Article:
Should You Use Flash for Indoor Photography or Only a High-ISO Setting?

Should You Use Flash for Indoor Photography or Only a High-ISO Setting?

Often, I read about natural light photographers who prefer a high-ISO setting above the use of flash. The latter is considered unnatural and unflattering light. Perhaps that photographer should consider the benefits flash can offer without the sacrifice of a natural-looking photo.

There are two sorts of photographers, I think. There is the one that will avoid flash at all costs, and there is the one that will use all means to achieve the best quality of light possible, even if that means the use of additional light produced by a flash.

Use Directional Ambient Light When Possible

As we all know, directional light is the best light available. We use it everywhere, like in landscape photography, product photography, portrait photography, and if possible, wedding photography. The use of shadows will bring depth to the image, making it much more interesting. It can also give the much-wanted cinematicc look.

When directional light is available, it is often enough to make a great image. If you use the light that falls through windows and doors, just position your subject at the right spot and take the photo.

Using the daylight pouring through the window offers wonderful photo possibilities. If you can place your subject at will, the directional light is great to work with. Shot with ambient light exclusively.

A strong backlight can also work, but without additional light, the subject will become a silhouette. Sometimes, that’s enough for a great image. A good photographer will recognize the possibilities the ambient light offers and use it if possible.

During events like weddings, it won’t be always possible to adjust the position of the couple and guests. You have to use the light that is present. It sometimes means you don’t have directional light, or it will have the wrong direction.

Strong backlight can produce some nice silhouettes. On these occasions, I don't want to have fill in with flash light. Using ambient light is enough.

Ambient Light Without Any Direction or the Wrong Direction

I encounter terrible light conditions quite often. Venues are poorly lit, often by lights hanging from ceilings with just a few small windows that won’t make any difference. It’s easy to use a high ISO setting to get the shutter speed necessary for sharp photos. Modern cameras allow amazingly high ISO settings without a great risk of unacceptable noise levels. On most occasions, that will still not be the best way to go.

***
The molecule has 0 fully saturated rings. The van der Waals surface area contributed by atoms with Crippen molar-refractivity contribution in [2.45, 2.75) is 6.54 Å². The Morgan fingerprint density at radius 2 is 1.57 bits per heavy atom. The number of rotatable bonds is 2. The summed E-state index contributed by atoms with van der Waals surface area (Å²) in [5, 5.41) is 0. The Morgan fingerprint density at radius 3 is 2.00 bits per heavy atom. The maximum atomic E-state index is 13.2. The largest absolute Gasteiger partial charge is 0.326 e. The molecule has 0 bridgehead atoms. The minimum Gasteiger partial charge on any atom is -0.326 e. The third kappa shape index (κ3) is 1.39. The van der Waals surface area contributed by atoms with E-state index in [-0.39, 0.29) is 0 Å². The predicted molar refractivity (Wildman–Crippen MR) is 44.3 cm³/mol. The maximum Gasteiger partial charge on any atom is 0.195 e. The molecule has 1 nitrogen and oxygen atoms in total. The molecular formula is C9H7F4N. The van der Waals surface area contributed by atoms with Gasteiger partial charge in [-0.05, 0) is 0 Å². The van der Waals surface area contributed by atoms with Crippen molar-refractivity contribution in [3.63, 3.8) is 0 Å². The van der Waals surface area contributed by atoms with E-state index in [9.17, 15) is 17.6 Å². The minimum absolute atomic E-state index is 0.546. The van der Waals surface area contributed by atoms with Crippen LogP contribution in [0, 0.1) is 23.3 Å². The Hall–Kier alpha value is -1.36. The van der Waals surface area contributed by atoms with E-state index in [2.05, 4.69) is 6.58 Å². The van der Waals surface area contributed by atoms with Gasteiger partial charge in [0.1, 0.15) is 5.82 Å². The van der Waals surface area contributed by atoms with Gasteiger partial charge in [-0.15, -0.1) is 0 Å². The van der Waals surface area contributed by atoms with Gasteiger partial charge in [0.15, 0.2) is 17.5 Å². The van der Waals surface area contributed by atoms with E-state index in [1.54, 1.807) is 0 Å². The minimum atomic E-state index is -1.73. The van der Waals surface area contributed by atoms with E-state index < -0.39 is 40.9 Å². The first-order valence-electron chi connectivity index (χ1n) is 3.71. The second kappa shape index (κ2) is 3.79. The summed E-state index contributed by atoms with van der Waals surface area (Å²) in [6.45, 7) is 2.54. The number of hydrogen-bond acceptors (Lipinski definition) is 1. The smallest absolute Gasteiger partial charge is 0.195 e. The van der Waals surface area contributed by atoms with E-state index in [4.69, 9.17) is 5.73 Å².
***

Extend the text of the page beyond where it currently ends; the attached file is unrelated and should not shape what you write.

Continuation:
I found a good example in my archives of a wedding from some time ago. The first one is a photo with the exposure set for the ambient light. I needed ISO 1,600 for an acceptable shutter speed. But the scenery is lit by ceiling lights only, without any direction whatsoever. Therefore, the faces of the bridal couple and vicar are shrouded in shadows.

By only using ambient light, you can end up with terrible light and shadows in your image. This wedding photo is a good example.

For the second photo in this example, I’ve used a flash to lighten up the faces. Suddenly, the photo is much better. I kept the exposure for the ambient light, but added a little bit of light to get a better quality of light. Although flash is used, the image still has a natural look. In other words, it's not an ugly flash photo.

The same light situation as the previous photo, the same ambient exposure settings, but now with a good fill in flash light. It opens up the terrible shadows.

Go for Balance Between Ambient Light and Flash

The main rule for this kind of flash photography is the separation of settings for both flash and ambient light. These are two different things and can be set separately. Keep the camera settings for the ambient light, perhaps one stop underexposed, and the flash can be used to correctly expose the subject. This way, you prevent the strong light falloff that occurs when the flash is too strong. It means you have to use a high ISO setting if necessary.

Bouncing flash light, and flagging a flashgun will turn the light from the on camera flash into great directional light. The balance between ambient light and flash light doesn't make the use of a flash noticeable.

By aiming the light towards the left or right, you will change the flashlight into directional light, especially when you will flag the flash to prevent direct light onto the subject. This will produce great directional light, as if you are using the natural light from a window. Whatever you do, never use the ceiling for bouncing flash If you do, as there is the risk of unflattering shadows under eyebrows, nose, and skin.

Flash and Backlight

Sometimes, there are many windows resulting in strong backlight. It will make the use of directional light much more difficult. Using only ambient light will either overexpose the background, or your subject will become too dark. In worst-case scenarios, the subject will become a silhouette. Fill flash will rescue you from this situation.

The use of a high-ISO setting won't be the answer because it won’t change the light situation. But if you use a flash with care, the result will give a natural look.